Monday, January 28, 2008


Belief in Reincarnation Spreads Hinduism in America

NEW YORK, USA, January 24, 2008: (HPI note: this is an article from the latest issue of NEWSWEEK, January 28, 2008.)

Reincarnation is an increasingly mainstream belief. Madonna has said she's a believer. So has Kate Hudson. According to a 2003 Harris poll, 40 percent of people aged 25 to 29 believed they would return to earth in a different body after they die. Popular New Age movements such as Scientology and Kabbalah teach some version of reincarnation, and best-selling books, notably by the Yale-trained psychiatrist Brian Weiss and by the therapist Carol Bowman, have brought the concept into the American mainstream. This ancient belief, a core belief of more than 800 million Hindus, has been in the news.

Stephen Prothero, religion professor at Boston University and a student of Hinduism, has an interesting theory about Americans' interest in reincarnation. As people become more prosperous and more educated, the idea of leaving the earth forever--even for heaven--has less appeal than the idea of coming back. "We all want the here and now, and reincarnation is about the here and now," Prothero writes in an e-mail.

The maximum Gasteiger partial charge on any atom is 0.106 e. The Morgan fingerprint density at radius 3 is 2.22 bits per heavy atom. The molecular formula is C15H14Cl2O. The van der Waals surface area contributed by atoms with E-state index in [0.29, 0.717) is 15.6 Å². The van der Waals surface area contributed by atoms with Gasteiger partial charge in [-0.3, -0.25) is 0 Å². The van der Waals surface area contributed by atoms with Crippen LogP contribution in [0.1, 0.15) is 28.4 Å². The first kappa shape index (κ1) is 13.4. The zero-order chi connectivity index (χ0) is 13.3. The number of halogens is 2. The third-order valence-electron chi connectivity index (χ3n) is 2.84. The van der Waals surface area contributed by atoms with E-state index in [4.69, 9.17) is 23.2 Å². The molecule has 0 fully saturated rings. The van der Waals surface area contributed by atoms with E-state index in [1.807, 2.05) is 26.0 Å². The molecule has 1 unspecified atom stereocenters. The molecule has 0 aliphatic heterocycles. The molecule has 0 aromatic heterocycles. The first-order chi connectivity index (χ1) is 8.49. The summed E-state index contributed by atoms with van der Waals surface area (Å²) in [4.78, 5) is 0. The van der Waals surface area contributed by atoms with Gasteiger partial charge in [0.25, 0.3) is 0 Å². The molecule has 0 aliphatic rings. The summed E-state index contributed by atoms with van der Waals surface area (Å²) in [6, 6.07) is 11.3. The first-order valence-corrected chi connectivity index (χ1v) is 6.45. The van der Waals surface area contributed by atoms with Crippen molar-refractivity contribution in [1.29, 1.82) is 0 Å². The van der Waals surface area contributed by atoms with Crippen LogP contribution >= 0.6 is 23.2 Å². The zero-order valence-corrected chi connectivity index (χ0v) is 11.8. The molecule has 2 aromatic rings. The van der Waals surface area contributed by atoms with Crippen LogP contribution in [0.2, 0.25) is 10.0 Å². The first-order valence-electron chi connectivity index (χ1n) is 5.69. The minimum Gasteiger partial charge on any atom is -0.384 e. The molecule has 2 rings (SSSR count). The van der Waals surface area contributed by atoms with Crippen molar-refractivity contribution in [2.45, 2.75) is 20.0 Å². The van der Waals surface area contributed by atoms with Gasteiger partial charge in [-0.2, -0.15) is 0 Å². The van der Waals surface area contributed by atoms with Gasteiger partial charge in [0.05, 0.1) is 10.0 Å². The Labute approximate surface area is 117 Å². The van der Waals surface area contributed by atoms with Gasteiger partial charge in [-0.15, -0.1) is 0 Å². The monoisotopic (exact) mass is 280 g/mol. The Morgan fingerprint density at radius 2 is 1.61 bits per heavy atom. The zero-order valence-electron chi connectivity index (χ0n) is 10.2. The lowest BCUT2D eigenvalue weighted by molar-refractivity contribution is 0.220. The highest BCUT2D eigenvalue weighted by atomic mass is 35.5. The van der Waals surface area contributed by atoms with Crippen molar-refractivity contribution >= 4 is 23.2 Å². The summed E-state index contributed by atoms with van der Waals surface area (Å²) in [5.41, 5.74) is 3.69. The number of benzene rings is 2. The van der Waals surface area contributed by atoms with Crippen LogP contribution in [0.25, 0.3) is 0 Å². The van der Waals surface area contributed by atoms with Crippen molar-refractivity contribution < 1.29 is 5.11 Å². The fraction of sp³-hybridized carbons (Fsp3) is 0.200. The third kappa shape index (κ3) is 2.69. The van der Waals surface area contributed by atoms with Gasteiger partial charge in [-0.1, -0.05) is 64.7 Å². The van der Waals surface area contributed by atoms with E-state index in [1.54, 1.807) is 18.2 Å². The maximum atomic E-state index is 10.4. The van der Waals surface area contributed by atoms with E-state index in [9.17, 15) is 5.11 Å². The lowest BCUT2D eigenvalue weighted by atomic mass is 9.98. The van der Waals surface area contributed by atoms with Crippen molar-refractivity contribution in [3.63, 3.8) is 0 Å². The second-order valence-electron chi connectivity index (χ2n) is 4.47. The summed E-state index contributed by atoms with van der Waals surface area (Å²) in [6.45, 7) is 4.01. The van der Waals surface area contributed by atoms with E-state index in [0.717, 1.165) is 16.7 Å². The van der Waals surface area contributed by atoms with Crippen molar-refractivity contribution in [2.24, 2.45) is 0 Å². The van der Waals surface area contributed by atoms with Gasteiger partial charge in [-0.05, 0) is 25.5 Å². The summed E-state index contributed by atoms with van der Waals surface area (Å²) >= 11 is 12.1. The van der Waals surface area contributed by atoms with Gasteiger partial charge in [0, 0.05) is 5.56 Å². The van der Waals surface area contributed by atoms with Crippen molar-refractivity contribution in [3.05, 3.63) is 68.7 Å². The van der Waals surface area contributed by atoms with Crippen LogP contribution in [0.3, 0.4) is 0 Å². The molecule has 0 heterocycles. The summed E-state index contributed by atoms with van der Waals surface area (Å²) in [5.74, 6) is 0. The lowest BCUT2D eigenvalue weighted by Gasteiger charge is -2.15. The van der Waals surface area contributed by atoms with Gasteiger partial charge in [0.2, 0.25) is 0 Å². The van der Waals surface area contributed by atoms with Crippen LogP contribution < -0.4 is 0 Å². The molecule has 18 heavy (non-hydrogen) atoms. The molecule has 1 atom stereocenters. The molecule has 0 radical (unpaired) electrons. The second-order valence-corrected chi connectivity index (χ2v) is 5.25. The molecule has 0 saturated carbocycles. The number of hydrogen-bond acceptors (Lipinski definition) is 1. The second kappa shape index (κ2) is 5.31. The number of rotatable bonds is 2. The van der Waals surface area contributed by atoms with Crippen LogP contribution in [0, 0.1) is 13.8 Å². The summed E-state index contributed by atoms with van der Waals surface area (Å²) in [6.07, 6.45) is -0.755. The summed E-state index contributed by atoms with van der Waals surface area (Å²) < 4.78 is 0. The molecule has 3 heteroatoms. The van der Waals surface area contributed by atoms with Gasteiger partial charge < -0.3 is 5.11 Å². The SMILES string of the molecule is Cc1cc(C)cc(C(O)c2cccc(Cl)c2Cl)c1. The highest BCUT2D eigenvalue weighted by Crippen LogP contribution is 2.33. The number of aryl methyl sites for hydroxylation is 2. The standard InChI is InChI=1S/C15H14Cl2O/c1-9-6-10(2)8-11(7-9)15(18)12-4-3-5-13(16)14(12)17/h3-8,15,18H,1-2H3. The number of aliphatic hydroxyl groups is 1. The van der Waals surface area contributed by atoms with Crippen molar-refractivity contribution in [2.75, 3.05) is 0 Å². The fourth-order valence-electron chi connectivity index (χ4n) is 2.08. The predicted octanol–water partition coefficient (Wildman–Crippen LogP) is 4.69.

Reincarnation would seem to be at odds with mainstream Christianity, the majority religion in the United States. Traditionally, Christians have believed that, after death, their body and soul separate temporarily only to be reunited, at the end of time, in the general resurrection of the dead. Belief in reincarnation presents logistical--not to mention theological--problems. If souls keep cycling back to earth, which body is theirs at the resurrection? What happens to all the other bodies they've inhabited? Prothero argues that the popularity of reincarnation correlates to a waning of belief in physical resurrection among Christians. That's why a third of Americans choose to be cremated these days, up from virtually none 30 years ago: they believe their souls are eternal, not their bodies. "Americans," Prothero says, "are becoming more Hindu."


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